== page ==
Hamdan trial will question legality

Stakes are high at the U.S. Supreme Court this morning, where a Yale Law School alumnus — joined by several members of the Law School community — will challenge the constitutionality of the military commissions established by the Bush administration for trying “enemy combatants” captured and detained since the terrorist attacks on Sept. 11, 2001.

Oral arguments for the case, Hamdan v. Rumsfeld, will focus on whether the impending trial of Salim Ahmed Hamdan, the alleged bodyguard and personal driver of Osama bin Laden, is constitutional. Justices will also probe whether Congress and the President have violated the system of checks and balances by enforcing policy that prevents civil courts from hearing the trials of alleged war criminals held at Guantanamo Bay.

Lead counsel for Hamdan, who will speak today before the court, is Neal Katyal LAW ’95, currently a law professor at Georgetown University and formerly a national security advisor for the Justice Department, well-known for his advocacy of pro bono legal work. Katyal prevailed before the D.C. District Court in 2004, but the U.S. Court of Appeals, D.C. Circuit, which included now-Chief Justice John Roberts, overturned the ruling in favor of the government last year.

Yale Law School Dean Harold Koh, and Yale Law professors Judith Resnik, William Eskridge and Bruce Ackerman have each filed separate amicus briefs with the court on behalf of Hamdan.

Koh, whose brief is also signed by former Secretary of State Madeleine Albright, said that in his former post as Assistant Secretary of State for Democracy, Human Rights and Labor under President Bill Clinton LAW ’73, his job — ensuring government compliance with universal human rights — often entailed challenging military tribunals, which he said are sometimes governed by malleable rules and subject to the whim of the executive.

“These military commissions, in my legal view, are a dramatic departure from the way that justice is ordinarily administered in this country,” Koh said. “We are defending the Constitution. That’s the most patriotic thing you can do.”

This case is the third in a series of recent Yale Law School challenges to the military policies of President George W. Bush ’68: Professors and students have recently questioned the administration’s National Security Agency eavesdropping program as well as the presence of military recruiters on campus.

Ariel Lavinbuk LAW ’06, who has assisted Katyal and will be attending today’s oral arguments, said the Hamdan case is easily misunderstood.

“If one mischaracterizes the case and says that this is just about the president’s power to hold terrorists and try them for mass murder, that’s not what this case is about,” he said. “This is about whether the president can define a crime under the law of war that is not currently defined by Congress or by treaty, in front of a tribunal that has no ground rules established by Congress, whenever the president so chooses and without any supervision by Congress or the courts.”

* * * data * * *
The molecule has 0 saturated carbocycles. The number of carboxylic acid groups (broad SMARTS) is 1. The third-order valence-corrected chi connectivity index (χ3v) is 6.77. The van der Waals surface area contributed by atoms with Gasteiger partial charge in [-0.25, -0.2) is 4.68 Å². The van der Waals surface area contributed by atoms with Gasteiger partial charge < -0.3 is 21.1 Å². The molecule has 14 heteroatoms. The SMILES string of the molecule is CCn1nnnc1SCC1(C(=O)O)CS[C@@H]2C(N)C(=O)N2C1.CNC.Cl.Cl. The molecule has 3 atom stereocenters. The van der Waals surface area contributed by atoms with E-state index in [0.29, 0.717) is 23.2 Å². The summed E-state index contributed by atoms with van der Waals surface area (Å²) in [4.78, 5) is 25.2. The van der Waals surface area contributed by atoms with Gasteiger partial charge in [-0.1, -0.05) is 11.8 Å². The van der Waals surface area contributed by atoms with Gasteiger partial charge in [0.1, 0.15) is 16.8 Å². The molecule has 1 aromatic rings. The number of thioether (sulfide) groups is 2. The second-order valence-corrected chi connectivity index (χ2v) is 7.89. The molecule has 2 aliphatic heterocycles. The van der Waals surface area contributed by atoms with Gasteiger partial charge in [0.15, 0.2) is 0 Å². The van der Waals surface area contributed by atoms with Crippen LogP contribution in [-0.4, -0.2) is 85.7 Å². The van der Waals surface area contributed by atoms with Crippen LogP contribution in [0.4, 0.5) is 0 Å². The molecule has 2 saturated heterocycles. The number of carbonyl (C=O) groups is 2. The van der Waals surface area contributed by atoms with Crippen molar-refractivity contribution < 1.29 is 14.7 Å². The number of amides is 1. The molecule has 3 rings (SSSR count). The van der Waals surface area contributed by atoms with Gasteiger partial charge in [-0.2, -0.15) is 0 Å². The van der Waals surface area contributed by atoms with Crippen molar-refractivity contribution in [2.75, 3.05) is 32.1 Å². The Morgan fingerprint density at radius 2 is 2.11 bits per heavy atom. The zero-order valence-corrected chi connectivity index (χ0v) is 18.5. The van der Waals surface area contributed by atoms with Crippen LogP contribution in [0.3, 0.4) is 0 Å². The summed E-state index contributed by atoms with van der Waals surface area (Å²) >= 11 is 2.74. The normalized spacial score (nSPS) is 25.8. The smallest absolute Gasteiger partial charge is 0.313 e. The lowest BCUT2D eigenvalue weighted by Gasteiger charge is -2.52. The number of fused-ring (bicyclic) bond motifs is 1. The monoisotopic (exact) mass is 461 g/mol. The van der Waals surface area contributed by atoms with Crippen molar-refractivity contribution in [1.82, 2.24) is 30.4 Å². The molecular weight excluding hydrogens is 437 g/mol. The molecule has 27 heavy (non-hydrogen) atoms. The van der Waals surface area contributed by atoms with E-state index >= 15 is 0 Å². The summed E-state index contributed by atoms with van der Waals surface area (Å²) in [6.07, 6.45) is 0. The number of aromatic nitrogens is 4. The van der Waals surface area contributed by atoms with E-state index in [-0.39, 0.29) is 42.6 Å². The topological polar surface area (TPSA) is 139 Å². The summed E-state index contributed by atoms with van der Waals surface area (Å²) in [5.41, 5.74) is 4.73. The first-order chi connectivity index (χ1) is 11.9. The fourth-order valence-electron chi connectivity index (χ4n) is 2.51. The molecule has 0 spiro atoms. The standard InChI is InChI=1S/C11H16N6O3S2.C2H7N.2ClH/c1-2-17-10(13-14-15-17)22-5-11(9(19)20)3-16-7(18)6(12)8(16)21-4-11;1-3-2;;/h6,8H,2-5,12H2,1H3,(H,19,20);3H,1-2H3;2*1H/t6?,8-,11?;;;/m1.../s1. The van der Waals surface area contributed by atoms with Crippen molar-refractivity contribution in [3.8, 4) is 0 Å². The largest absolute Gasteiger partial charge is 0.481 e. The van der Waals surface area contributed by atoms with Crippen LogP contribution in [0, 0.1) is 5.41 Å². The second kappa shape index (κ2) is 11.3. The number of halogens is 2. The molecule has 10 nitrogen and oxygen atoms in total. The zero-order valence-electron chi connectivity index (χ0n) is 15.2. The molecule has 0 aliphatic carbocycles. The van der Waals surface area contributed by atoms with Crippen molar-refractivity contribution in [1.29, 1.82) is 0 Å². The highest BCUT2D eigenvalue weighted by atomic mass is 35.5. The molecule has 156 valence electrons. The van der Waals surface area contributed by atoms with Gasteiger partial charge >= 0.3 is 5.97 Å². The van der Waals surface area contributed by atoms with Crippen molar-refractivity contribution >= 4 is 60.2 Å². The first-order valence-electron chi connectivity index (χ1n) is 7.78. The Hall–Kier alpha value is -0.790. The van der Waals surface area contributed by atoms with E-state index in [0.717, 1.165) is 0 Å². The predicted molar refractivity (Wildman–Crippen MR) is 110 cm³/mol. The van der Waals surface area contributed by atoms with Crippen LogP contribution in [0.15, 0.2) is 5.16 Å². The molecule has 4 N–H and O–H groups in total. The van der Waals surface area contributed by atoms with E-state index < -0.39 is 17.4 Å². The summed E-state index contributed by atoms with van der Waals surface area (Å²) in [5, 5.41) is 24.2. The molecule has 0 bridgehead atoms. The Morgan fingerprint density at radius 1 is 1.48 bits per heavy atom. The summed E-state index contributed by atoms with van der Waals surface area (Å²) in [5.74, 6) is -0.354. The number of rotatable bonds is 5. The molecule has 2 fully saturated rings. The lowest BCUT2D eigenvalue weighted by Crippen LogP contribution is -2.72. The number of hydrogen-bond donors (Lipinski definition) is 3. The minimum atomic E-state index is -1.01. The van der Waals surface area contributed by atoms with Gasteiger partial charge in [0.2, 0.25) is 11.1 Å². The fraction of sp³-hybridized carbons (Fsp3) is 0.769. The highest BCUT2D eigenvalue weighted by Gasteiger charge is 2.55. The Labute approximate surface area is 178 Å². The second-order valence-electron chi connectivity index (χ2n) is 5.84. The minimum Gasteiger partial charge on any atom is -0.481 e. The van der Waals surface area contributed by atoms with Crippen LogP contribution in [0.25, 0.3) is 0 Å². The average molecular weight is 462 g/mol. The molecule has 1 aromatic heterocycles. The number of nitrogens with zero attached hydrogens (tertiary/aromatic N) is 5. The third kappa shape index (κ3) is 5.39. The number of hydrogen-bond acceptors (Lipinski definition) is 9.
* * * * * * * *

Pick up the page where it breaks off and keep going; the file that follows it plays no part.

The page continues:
Lavinbuk said Katyal has been particularly successful in raising bipartisan support for his position.

“He’s really rallied an otherwise disjointed legal community [and] brought together professors from across the spectrum — liberal and conservative,” he said.

But Brad Berenson ’86, a former counsel for Bush, said that while he respects Koh, the suggestion that military commissions constitute abuse of the President’s wartime power is “insupportable in light [of] both history and law.”

He said it is likely that the government will win by either getting five justices to dismiss the case — Congress recently passed legislation limiting the court’s right to hear the cases of detainees in the war on terror — or by obtaining a four-to-four tie, which would preserve the appeals court ruling in favor of the Pentagon. Berenson said the notion that Hamdan is innocuous is “pretty absurd.”

“His defenders describe him as a mere driver, no one anyone should worry about. But the fact is that for a period of many years … he was literally within arms’ reach of the world’s most wanted terrorist,” Berenson said. “He had that job long after Sept. 11, when nobody could claim not to know what Bin Laden was about.”

Resnik said she filed her brief in order to contest the fact that the President set the rules governing the military commissions, even though they serve a judicial function.

“I think it central to the American constitutional order that separation of powers be maintained — that the Courts, the Congress, and the Executive all have roles in the response to fears of terrorism,” she said.

Other faculty briefs tackled a variety of constitutional and statutory arguments in favor of striking down the military tribunals. Ackerman’s brief quoted John Locke in order to set forth the fundamental human right to due process of law.

The court is already one justice short in today’s showdown, with Roberts recusing himself due to his prior involvement in ruling on the case. But earlier this week, controversy mounted when it was leaked to the press that conservative Justice Antonin Scalia offered his opinion on the rights of war detainees during a March 8 speech at a university in Switzerland. Justices have traditionally excluded themselves from deciding cases concerning issues on which they have previously expressed direct opinions.

“War is war, and it has never been the case that when you captured a combatant you have to give them a jury trial in your civil courts,” Scalia said, according to Newsweek. “Give me a break.”

A Supreme Court spokesman said that as of Monday evening Scalia “has had no comment” on whether he will recuse himself. Oral arguments — which will last for an extended 90-minute period, in order to allow lawyers time to address whether the high court has jurisdiction over the case — are set to begin at 11 a.m.

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